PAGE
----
I bet she voted for President Obama, as did I. I bet she thought she was morally obligated to show her concern for a child with a cough. But really, I don’t know what she was thinking as she stopped the masters swim session last night to bring to my attention (and my coach — Kid1’s social studies teacher, and Kid1’s school principal) that she noticed my daughter was coughing. News flash: Kid2 has been coughing since the first week of school. Why wouldn’t I be aware?
It was all I could do to not whip my right arm down and spray a wall of water at her. Really? You think I’m not AWARE?
Unsatisfied, she then went over to my daughters, who were playing in a different section of the pool and told them:
@postaday 237; #postaday2011.
How do you feel when you get to work on Monday? I get to my cube and decompress from my weekend. I literally sit down and my body goes aaaahhhhh. The weekends are so busy despite how restful we try to make them. I am up to the middle of season two of Mad Men, did some swimming, ushered at the annual Society of Professional Journalists Gridiron event, rode my bicycle, took a kid to robotics, the girls had piano on Sunday, and we decided against going to University of Hawaii wahine volleyball last night. John and the girls are coughing too much. I do not know how I’ve dodged this latest bronchitis bullet.
I also pulled the plug on Mine Craft. Even if it does help people become more savvy in this ever evolving technical world, my girls don’t need what I like to refer to as mind cr^p sucking away at their spare time, followed by Sunday evening panic attacks about not having homework ready. Plus, it fuels the bickering that seems to smolder when the girls’ virtual worlds go up in flames, or the wolves have the run of the house with the lava flow, or the time when they both learned to build and then explode everything with TNT. A growing spreadsheet of codes helped the girls become virtual goddesses. I couldn’t stand it. Now they sleep again. Now they get homework done. They’ll find something else. They always do. And I’ll make a new rule. I always do.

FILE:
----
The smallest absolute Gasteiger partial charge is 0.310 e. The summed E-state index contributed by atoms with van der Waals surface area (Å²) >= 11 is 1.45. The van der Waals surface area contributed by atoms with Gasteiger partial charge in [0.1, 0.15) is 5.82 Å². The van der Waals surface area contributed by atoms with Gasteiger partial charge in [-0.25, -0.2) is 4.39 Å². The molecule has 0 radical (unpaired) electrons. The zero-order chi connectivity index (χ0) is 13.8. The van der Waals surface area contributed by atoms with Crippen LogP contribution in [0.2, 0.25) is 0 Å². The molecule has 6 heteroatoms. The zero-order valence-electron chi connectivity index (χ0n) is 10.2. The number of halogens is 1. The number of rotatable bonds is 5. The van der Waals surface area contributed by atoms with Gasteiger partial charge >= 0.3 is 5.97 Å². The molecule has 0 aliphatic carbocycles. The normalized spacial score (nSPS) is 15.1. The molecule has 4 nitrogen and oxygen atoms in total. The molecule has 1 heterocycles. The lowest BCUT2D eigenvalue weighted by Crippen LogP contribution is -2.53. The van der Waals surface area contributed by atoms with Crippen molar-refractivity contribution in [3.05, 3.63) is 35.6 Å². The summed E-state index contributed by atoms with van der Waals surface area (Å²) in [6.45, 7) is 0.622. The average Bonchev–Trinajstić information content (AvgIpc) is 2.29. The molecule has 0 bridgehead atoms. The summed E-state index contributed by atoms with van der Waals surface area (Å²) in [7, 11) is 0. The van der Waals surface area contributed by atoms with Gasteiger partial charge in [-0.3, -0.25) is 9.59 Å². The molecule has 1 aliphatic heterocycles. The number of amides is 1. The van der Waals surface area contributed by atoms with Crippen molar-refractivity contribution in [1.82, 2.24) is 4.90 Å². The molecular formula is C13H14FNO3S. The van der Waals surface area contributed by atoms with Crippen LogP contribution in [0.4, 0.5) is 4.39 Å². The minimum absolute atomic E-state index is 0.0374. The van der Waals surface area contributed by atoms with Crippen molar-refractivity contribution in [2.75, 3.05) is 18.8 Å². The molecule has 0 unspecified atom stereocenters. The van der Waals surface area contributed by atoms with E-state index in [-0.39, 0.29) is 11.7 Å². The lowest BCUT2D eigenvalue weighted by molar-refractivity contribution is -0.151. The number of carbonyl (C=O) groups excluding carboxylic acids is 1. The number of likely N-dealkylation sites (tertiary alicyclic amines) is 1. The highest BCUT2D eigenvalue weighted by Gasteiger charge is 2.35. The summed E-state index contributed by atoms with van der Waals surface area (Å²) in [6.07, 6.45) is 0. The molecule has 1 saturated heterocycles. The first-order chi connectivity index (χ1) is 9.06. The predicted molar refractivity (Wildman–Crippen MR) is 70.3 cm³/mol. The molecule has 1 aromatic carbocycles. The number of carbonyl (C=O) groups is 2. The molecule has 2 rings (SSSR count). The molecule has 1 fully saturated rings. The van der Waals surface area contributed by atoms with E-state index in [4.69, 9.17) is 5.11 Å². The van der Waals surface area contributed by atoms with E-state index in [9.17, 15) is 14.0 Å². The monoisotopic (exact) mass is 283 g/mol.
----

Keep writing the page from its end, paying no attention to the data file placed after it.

Still watching updates from my East Coast friends on Twitter and Facebook to see how they’re doing. Perhaps the last weekend of the season won’t be a loss for those who have rented or rent homes down the shore. Sand replenishment programs might be shelved for a little bit, though. Some people would like the idea of that.
@postaday 155; #postaday2011.
I’m not a big baby, but my heart is heavy, it aches, it’s been in darkness for so long I can’t remember when I felt completely happy. I get that euphoria when I work out at the gym, go for a swim, or ride a bicycle, but even then sometimes the thoughts and worries fill me, complementing the rhythm of my pulse, my breath, my pace. Exercise clears my head, and I’ll soon head out for a workout. Then I’ll feel better. But the problems remain, the ones I cannot solve, the ones I am helpless to control.
Indeed, some things are out of my hands, but it doesn’t mean I can forget them. Such as Sophie. She’s at UH this week. This morning we chatted. Good times are limited to the actual learning. During the down times, the socializing times, the youngest kid on the block isn’t included. She’s got a good head on her shoulders. She doesn’t want to party. She’s 11. I’m glad of that. But my heart aches because this isn’t 100-percent fun for her. While chatting this morning she told me she wants to be an astrobiologist. Does anyone even know what that is?
An excerpt from today’s chat:
Sophie: haha yup